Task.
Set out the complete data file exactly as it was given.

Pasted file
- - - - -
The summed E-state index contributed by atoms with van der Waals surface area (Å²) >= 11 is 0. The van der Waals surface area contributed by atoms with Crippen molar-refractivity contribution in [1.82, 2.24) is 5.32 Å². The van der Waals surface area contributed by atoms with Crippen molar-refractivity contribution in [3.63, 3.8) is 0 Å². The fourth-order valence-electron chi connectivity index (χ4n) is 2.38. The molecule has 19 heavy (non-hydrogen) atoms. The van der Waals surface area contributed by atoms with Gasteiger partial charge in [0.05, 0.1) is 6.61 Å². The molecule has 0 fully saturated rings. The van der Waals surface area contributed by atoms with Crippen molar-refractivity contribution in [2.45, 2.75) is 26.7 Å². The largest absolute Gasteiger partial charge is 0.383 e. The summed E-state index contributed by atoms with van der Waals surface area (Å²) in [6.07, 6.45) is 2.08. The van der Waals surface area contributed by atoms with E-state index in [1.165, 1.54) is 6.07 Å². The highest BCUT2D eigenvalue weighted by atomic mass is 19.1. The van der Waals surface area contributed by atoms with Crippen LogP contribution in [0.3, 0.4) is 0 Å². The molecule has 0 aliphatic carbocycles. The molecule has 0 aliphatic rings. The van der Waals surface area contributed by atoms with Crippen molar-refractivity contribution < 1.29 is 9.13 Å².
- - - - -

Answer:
The summed E-state index contributed by atoms with van der Waals surface area (Å²) >= 11 is 0. The van der Waals surface area contributed by atoms with Crippen molar-refractivity contribution in [1.82, 2.24) is 5.32 Å². The van der Waals surface area contributed by atoms with Crippen molar-refractivity contribution in [3.63, 3.8) is 0 Å². The fourth-order valence-electron chi connectivity index (χ4n) is 2.38. The molecule has 19 heavy (non-hydrogen) atoms. The van der Waals surface area contributed by atoms with Gasteiger partial charge in [0.05, 0.1) is 6.61 Å². The molecule has 0 fully saturated rings. The van der Waals surface area contributed by atoms with Crippen molar-refractivity contribution in [2.45, 2.75) is 26.7 Å². The largest absolute Gasteiger partial charge is 0.383 e. The summed E-state index contributed by atoms with van der Waals surface area (Å²) in [6.07, 6.45) is 2.08. The van der Waals surface area contributed by atoms with E-state index in [1.165, 1.54) is 6.07 Å². The highest BCUT2D eigenvalue weighted by atomic mass is 19.1. The van der Waals surface area contributed by atoms with Crippen LogP contribution in [0.3, 0.4) is 0 Å². The molecule has 0 aliphatic carbocycles. The molecule has 0 aliphatic rings. The van der Waals surface area contributed by atoms with Crippen molar-refractivity contribution < 1.29 is 9.13 Å².